Tampons and pads are fine ways to absorb your menstrual flow, but they’ve been getting some bad rep recently due to the environmental waste they leave behind at landfills and oceans and the harmful chemicals they contain.
Menstrual cups, on the other hand, are a healthier and eco-friendlier alternative. However, there are several factors to consider before you go out to buy one.
It may not be the perfect science, but here are some the things you should take into account the type of menstrual cup you’re looking for:
How To Find The Perfect Menstrual Cup
Most of the menstrual cups come in two different sizes depending on your age and whether you have given birth.
What Is Your Age?<
Age affects the required menstrual cup size because as you grow older, your hips will naturally widen. When this happens, your vaginal muscles will lose some of their elasticity. Due to this, a larger menstrual cup is suggested.
Have You Given Birth?
Menstrual cup manufacturers recommend that women who are under the age of 30 and have never given birth through their vagina to use a smaller-sized cup. On the other hand, women who have given birth and are over 30 should wear a larger-sized cup.
Here’s the thing, every woman is different. There may be some women over 30, who have children but have really strong pelvic floor muscles due to her being physically active. If this is how you are, then you may be more comfortable with a smaller cup. Still, you can make a more proper decision if you know your own body and use that information along with suggestions from menstrual cup manufacturers.
Where Does Your Cervix Sit?
Depending on your menstrual cycle, the position of your cervix may rise or fall. When choosing a menstrual cup that’s appropriate for you, it’s important to know where your cervix sits during menstruation.
High Cervix: If your cervix is difficult to reach or cannot be felt at all, then its position is pretty high during ovulation. For this, a longer menstrual cup is required.
Average Cervix: If your cervix doesn’t sit low but is easy to reach, then your cervix height is average. Fortunately, though, this cervix height can fit with most menstrual cup lengths.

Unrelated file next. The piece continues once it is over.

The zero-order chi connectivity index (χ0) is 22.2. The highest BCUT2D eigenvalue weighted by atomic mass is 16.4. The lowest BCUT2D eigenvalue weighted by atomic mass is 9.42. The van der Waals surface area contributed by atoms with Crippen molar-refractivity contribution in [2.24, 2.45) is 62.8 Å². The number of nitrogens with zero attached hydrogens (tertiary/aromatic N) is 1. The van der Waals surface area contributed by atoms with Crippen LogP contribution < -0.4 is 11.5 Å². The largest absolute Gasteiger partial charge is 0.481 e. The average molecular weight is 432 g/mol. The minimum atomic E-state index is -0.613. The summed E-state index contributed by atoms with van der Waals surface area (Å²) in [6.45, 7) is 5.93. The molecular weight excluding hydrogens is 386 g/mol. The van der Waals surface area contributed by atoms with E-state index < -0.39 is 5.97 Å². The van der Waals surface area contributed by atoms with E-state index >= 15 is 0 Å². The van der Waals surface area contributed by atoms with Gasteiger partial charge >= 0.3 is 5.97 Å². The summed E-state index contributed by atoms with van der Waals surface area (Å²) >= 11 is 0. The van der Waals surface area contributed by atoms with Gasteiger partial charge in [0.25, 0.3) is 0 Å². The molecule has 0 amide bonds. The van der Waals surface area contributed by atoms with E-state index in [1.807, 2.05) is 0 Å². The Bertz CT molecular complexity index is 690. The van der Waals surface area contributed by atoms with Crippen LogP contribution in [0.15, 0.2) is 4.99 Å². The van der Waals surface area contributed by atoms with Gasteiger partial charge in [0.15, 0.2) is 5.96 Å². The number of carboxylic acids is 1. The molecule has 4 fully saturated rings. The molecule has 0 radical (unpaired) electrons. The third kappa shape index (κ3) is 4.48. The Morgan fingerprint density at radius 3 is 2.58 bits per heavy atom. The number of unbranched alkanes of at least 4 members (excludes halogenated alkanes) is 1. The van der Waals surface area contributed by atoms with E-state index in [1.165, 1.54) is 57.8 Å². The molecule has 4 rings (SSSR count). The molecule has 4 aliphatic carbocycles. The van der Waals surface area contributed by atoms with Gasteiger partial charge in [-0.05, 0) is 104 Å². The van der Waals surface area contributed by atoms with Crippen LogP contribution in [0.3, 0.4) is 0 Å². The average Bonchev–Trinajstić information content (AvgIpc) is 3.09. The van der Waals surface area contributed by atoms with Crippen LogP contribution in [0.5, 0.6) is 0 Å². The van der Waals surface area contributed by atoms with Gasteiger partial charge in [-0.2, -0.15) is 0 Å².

Low Cervix: If your cervix sits right outside of your vagina (barely an inch) then you have a low cervix and a short menstrual cup will do for you.
You can find out where your cervix sits by inserting a clean finger inside your vagina. But be careful here. Slowly move your finger to the back of your vagina, just past the pelvic bone in a zone that can be perceived as “empty space.”
When you feel something that is like a round nub with a decline in the middle, that will be your cervix. Another interesting note is that the cervix feels like the tip of your nose during menstrual bleeding. In fact, you may want to keep measuring the height of your cervix during your period as it does not sit in the same place every day.
How Heavy Is Your Flow?
Even though there are plenty of women who claim they have a heavy flow, this is just not the case. Several studies have shown that a woman’s flow is moderate on average. And by moderate, we mean 1- 4 oz of menstrual blood (or 2 – 8 tablespoons for better clarity) over the entire course of your menstrual cycle. The average menstrual cup is specifically designed to contain an average flow.
But if your flow is heavy, then you should choose a cup with a higher capacity. These kinds of cups will need to be emptied less frequently. Even if you have no idea how heavy your flow is, it is always best to overestimate. This way, you won’t be emptying your menstrual cups too often.
Once you have factored in your age, the position of your cervix and the heaviness of your flow, you will have a clearer idea on how to find the perfect menstrual cup for your period.
No. of times viewed = 44